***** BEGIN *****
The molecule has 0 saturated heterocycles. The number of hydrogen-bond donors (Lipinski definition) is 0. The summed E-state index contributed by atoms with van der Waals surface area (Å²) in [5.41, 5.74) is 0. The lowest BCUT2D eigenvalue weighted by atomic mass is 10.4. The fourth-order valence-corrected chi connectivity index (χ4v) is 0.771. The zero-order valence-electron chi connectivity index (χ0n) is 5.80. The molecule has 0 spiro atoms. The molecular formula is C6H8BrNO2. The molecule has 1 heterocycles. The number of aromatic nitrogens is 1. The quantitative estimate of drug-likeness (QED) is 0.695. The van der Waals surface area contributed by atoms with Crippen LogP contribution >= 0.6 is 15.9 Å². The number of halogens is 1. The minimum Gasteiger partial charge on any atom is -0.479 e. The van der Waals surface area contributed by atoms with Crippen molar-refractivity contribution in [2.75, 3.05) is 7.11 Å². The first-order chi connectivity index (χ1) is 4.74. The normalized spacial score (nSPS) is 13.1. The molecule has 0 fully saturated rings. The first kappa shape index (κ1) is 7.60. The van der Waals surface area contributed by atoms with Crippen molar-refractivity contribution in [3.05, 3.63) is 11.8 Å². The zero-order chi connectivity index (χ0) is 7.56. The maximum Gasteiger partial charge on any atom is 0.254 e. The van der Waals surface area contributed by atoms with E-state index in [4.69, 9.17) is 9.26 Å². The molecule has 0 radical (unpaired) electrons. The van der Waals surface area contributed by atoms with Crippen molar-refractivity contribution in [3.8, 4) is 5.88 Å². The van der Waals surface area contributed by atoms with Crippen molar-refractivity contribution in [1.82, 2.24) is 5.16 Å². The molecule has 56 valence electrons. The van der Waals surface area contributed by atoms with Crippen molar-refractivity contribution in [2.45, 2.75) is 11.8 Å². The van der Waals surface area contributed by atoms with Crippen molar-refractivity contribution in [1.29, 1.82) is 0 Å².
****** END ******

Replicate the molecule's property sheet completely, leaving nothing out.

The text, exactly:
The molecule has 0 saturated heterocycles. The number of hydrogen-bond donors (Lipinski definition) is 0. The summed E-state index contributed by atoms with van der Waals surface area (Å²) in [5.41, 5.74) is 0. The lowest BCUT2D eigenvalue weighted by atomic mass is 10.4. The fourth-order valence-corrected chi connectivity index (χ4v) is 0.771. The zero-order valence-electron chi connectivity index (χ0n) is 5.80. The molecule has 0 spiro atoms. The molecular formula is C6H8BrNO2. The molecule has 1 heterocycles. The number of aromatic nitrogens is 1. The quantitative estimate of drug-likeness (QED) is 0.695. The van der Waals surface area contributed by atoms with Crippen LogP contribution >= 0.6 is 15.9 Å². The number of halogens is 1. The minimum Gasteiger partial charge on any atom is -0.479 e. The van der Waals surface area contributed by atoms with Crippen molar-refractivity contribution in [2.75, 3.05) is 7.11 Å². The first-order chi connectivity index (χ1) is 4.74. The normalized spacial score (nSPS) is 13.1. The molecule has 0 fully saturated rings. The first kappa shape index (κ1) is 7.60. The van der Waals surface area contributed by atoms with Crippen molar-refractivity contribution in [3.05, 3.63) is 11.8 Å². The zero-order chi connectivity index (χ0) is 7.56. The maximum Gasteiger partial charge on any atom is 0.254 e. The van der Waals surface area contributed by atoms with E-state index in [4.69, 9.17) is 9.26 Å². The molecule has 0 radical (unpaired) electrons. The van der Waals surface area contributed by atoms with Crippen molar-refractivity contribution in [3.8, 4) is 5.88 Å². The van der Waals surface area contributed by atoms with Crippen molar-refractivity contribution in [1.82, 2.24) is 5.16 Å². The molecule has 56 valence electrons. The van der Waals surface area contributed by atoms with Crippen molar-refractivity contribution in [2.45, 2.75) is 11.8 Å². The van der Waals surface area contributed by atoms with Crippen molar-refractivity contribution in [1.29, 1.82) is 0 Å².